Why you should care
Sex toys don’t need to stay in the bedroom anymore — and why should they?
You don’t ever have to tell anybody you’re wearing a vibrator to dinner. But if you want to, you can now flaunt it.
Vibrators and other sex toys for women have in recent years veered away from straightforward penis-shaped apparatuses and toward more creative and ambiguous designs. But now a growing number of innovators are driving a particularly bold revolution: sex toys, and vibrators in particular, as jewelry.
Sex-toy subscription box startup Unbound started selling accessories that double as sexual stimulation — like nipple clamps you can also wear as earrings — in 2016. Now, it’s going a step further with the just-released Palma ring that sells for $128. It comes in silver or gold, looks like a pretty standard metal statement ring you might buy at a stylish but inexpensive shop, and is also a three-speed vibrator. It took two years to develop due to having to fit the circuit board of a vibrator into a ring a person could comfortably wear.
The gold standard in this genre is Crave’s Vesper, a $69 necklace that looks like a minimalist shaft in silver or gold — but is actually a high-powered sex toy. At first glance, there’s something titillating in the fact that it doesn’t really look like a vibrator unless you know it is. Screaming O’s vibrating thongs — which cost $25 — are controlled by a ring you wear on your finger.
People want to wear something that puts the power in their hands on whether to disclose its secondary use.
Polly Rodriguez, founder of Unbound
These startups are promising what sexual freedom is fundamentally about — choice — in a new arena: by letting customers decide whether they want to use sex toys as jewelry and whether they want others to know about it. They’re hoping to cash in on a sex-toy industry that is expected to top $29 billion by 2020 and is growing at 7 percent annually. In the last five years, this niche of the industry has gone from nonexistent to persistent, with at least five companies making overtly stimulating jewelry.
“People want to wear something that puts the power in their hands on whether to disclose its secondary use,” says Polly Rodriguez, founder of Unbound. “It wasn’t that much about pushing people to go down the street yelling, ‘Oh, my God, this is a vibrator!’” It was about designing something that stood alone as a ring so that decision is in the hands of the wearer.”
Among other things, the #MeToo movement also demonstrated society’s struggle over “how to have conversations about sexuality,” adds Rodriguez. That’s particularly the case with communities that don’t control the sexual conversation in American culture — such as the cis and transwomen or nonbinary people who form the majority of Unbound’s customers. For Rodriguez, a vibrator worn in public gives them an opportunity to at least stir that conversation, even if only on an individual level.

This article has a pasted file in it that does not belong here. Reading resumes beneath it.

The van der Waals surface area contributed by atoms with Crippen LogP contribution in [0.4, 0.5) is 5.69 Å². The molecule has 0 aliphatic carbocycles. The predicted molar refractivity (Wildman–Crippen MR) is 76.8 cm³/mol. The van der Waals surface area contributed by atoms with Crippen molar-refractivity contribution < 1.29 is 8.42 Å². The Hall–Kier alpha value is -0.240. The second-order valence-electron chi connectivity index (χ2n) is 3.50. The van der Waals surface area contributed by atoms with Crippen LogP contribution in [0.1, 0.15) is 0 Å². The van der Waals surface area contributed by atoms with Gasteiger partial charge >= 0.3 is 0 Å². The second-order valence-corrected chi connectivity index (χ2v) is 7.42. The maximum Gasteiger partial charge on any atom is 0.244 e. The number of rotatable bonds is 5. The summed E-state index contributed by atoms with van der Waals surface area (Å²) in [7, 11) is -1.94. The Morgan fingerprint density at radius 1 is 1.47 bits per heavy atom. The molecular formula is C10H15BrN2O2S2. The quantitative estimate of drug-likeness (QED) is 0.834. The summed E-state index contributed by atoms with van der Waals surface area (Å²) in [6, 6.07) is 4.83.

The startups driving the emergence of vibrators-as-jewelry are learning along the way too. You could wear the Vesper necklace out to a party without anyone knowing you’ve got a sex toy hanging around your neck — a kind of titillating secret. And, says Crave designer Ti Chang, some people probably choose that approach. But their market research found something else: Many people actually want to talk about it.
“In talking to people, talking to women, there was an overwhelming desire: People wanted to talk about pleasure and talk about sex — these taboo topics — without shame.” she says. “What we found is that when people wear it out, in general, they want to share and talk about it. It makes the conversation about pleasure much easier to have.”
Vesper, which launched in 2014, is Crave’s most popular product. It’s also, as vibrators go, extremely elegant: When your vibrator doubles as jewelry, it has to actually function as jewelry too — and, Chang says, it was important in designing the Vesper and Crave’s other products that they not be something a chic person would be embarrassed to own. Another big factor for both the Palma and the Vesper is that they’re quiet — which ties into the idea of an elegant, understated vibrator.
Of course, sex tech isn’t the only place wearables are taking off. But, Rodriguez points out, wearables that track your exercise or other metrics are designed to be worn every day — and in fact, don’t really fulfill their purpose unless you do. Wearables in the sex industry, by contrast, are meant to function much as other accessories do: to be worn when you feel like it, if you feel like it, with no downside to leaving it at home if you don’t feel like taking a vibrator to the opera. (Though, what if you get bored at the opera?)
So, how well do these work as actual sex toys? Reviews are mostly positive. Of the Vesper, major complaints are mostly that it’s not the reviewer’s style of jewelry, not that it doesn’t function well as a vibrator. It’s still considered the top of the game for high-design vibrators, those that often look more like eggs or artworks than sex organs.
“We’ve found that when you design things that aren’t meant to substitute for human anatomy, there’s a far warmer reception,” Unbound’s Rodriguez explains. Stereotypical fears of being “replaced” by a sex toy can actually be displaced when vibrators no longer resemble human anatomy, she says, which can, in turn, encourage couples to use them together and not feel like there are one too many penises in the room.
“We have to be able to talk about pleasure,” says Chang. “I hope in 10 years we’ll have normalized that conversation. No, actually, we’ll definitely have normalized that conversation.”